Features | Book Recommendations For Film Fans

Thursday, 20 August 2015

If there's one thing I love as much as I love books, it's films (actually food and TV are pretty high too, but neither of those are relevant to this post I'm afraid.) So for today's post I thought I would share a few book recommendations based on some popular films. Because what's more fun than reading a book that reminds you of one of your favourite films? Actually, you can totally use this list the other way too and find some film recommendations based on books. Isn't that useful?

1. If you like Moonrise Kingdom or Little Miss Sunshine then you might like The Selected Works of T.S. Spivet by Reif Larsen

The Selected Works of T.S. Spivet follows ten year old cartographer, T.S., as he hitches a ride on a train across country to collect a very prestigious award. This book has a lot in common with Moonrise Kingdom, the central story of a young boy running away from home being, of course, the immediate thing that comes to mind. There is also a balance of darkness and optimism that reminds me a lot of Little Miss Sunshine, and although T.S. makes his journey alone, his relationship with his family are a huge part of the book. The Selected Works of T.S. Spivet is also illustrated with T.S.'s diagrams and drawings throughout, which links nicely with the beautiful look of both films.

2. If you like The Breakfast Club (or any John Hughes film really) you might like Eleanor & Park by Rainbow Rowell

Okay so I know everyone and their mother has already read Eleanor and Park but I couldn't make a list like this without mentioning it. Eleanor & Park, like so many of John Hughes's teen films, is set in 1980s America, but the story of growing up and falling in love could be set in any time period and it would still be pretty much the same. In The Breakfast Club five very different teenagers are thrown together in detention and soon find out that they maybe aren't so different after all, and that they all have their own unique problems. In Eleanor & Park the title characters are thrown together on a school bus and they slowly learn the same lessons with the added bonus of falling in love.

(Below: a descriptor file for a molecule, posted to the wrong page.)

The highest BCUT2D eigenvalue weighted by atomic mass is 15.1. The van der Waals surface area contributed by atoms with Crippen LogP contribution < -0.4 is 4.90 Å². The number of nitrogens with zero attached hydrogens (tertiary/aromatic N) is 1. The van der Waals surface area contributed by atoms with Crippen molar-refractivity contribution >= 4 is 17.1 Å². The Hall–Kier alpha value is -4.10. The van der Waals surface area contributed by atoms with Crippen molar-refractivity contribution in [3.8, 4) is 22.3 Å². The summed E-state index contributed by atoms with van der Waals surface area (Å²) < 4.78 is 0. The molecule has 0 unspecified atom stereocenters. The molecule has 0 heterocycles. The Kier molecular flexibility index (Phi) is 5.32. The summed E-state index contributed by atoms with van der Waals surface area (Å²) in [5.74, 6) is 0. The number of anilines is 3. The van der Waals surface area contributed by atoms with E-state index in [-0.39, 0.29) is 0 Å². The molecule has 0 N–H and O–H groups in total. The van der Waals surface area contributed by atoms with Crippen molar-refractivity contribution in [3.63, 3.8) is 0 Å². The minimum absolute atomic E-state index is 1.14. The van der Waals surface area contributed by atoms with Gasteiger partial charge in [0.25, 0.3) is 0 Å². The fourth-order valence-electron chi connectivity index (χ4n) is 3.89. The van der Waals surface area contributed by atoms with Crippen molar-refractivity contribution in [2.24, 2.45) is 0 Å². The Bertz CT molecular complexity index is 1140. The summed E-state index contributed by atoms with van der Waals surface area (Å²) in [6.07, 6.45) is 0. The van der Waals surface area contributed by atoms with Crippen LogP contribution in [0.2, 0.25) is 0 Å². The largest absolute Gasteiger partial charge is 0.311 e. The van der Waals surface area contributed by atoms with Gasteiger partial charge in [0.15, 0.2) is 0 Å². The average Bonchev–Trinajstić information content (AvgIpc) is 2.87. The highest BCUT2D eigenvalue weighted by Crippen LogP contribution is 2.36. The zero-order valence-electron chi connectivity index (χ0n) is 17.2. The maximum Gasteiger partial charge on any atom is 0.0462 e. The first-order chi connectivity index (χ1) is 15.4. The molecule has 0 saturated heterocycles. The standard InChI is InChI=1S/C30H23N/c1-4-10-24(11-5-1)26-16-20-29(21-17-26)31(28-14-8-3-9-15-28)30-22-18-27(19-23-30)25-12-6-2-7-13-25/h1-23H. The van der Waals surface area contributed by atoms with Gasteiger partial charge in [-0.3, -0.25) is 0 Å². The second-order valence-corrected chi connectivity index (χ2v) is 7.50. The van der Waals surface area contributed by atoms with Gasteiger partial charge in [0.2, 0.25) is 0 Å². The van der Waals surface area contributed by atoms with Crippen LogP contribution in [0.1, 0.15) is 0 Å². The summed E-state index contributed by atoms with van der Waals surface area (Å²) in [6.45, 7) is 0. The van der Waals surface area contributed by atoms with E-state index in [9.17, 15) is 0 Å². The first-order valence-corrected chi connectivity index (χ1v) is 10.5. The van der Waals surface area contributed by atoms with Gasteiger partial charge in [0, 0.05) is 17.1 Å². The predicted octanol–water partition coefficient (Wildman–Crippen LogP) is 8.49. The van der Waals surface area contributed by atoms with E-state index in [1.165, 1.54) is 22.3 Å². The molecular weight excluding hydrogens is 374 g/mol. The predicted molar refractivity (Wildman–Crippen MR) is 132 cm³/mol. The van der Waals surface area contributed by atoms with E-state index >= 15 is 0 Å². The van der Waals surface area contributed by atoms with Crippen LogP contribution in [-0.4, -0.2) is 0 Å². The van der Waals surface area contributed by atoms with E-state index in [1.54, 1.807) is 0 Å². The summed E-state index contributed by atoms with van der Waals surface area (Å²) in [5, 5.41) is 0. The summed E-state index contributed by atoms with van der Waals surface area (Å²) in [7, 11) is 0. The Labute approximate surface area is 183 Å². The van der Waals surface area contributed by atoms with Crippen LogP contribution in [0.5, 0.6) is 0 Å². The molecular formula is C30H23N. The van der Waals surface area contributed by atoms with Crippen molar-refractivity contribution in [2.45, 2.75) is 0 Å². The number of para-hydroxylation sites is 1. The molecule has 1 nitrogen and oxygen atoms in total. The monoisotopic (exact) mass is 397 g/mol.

3. If you like Rushmore you might like Looking For Alaska by John Green

I'm going to admit here and now that this one is probably the most tenuously linked comparison on this list. Also, as with Eleanor & Park, pretty much everyone in the world has already read this book. Hear me out though, Rushmore and Looking For Alaska have a lot of differences. For example, Rushmore Academy is not a boarding school, and there are no plays in Looking For Alaska. They do, however, share a vibe. They both have a sense of adventure and they're both about teenage boys trying to find their ways in the world. They also both feature doomed crushes and lessons learned. Also the main protagonists of both books are a little pretentious and friendless when their stories begin. Which, for some reason, is the kind of thing I like in a main character.

4. If you like Romeo + Juliet you might like Warm Bodies by Isaac Marion

Quite simply, these are both unique interpretations of Shakespeare's Romeo and Juliet. Whereas Romeo + Juliet sets the famous story in 90s America with guns instead of swords, Warm Bodies makes Romeo a zombie. There's really not much more to say, but if you liked Baz Luhrmann's take on Romeo and Juliet then I think you might enjoy Isaac's Marion's too.

5. If you like The Adventures of Priscilla, Queen of the Desert or Hairspray or pretty much any other musical film you can think of you might like Hold Me Closer by David Levithan

Hold Me Closer is the companion novel to the equally brilliant Will Grayson, Will Grayson by David Levithan and John Green, but what makes Hold Me Closer unique is that it is not actually a novel at all. It's a script. A musical script, in fact, (although with very novel-like stage directions) written by the best character in Will Grayson, Will Grayson, Tiny Cooper. This is definitely a book for musical lovers, which I definitely am, but it's more of a Priscilla or Hairspray than Evita or Les Mis, if you know what I mean. It has its sad moments, as any good musical does, but by the end of the show Tiny makes sure you feel uplifted and positive, just like all my favourite musicals do.

So those are just a few book recommendations for fans of some excellent films. Do you have any film-specific book recommendations to add to the list? I'd love to hear them in the comments!
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Post author: Anastasia

Anastasia is an English and Creative Writing graduate and aspiring writer. She spends most of her time trying to pass off reading books and watching films as research for her many works in progress but occasionally she also remembers to blog at stasialikescakes.

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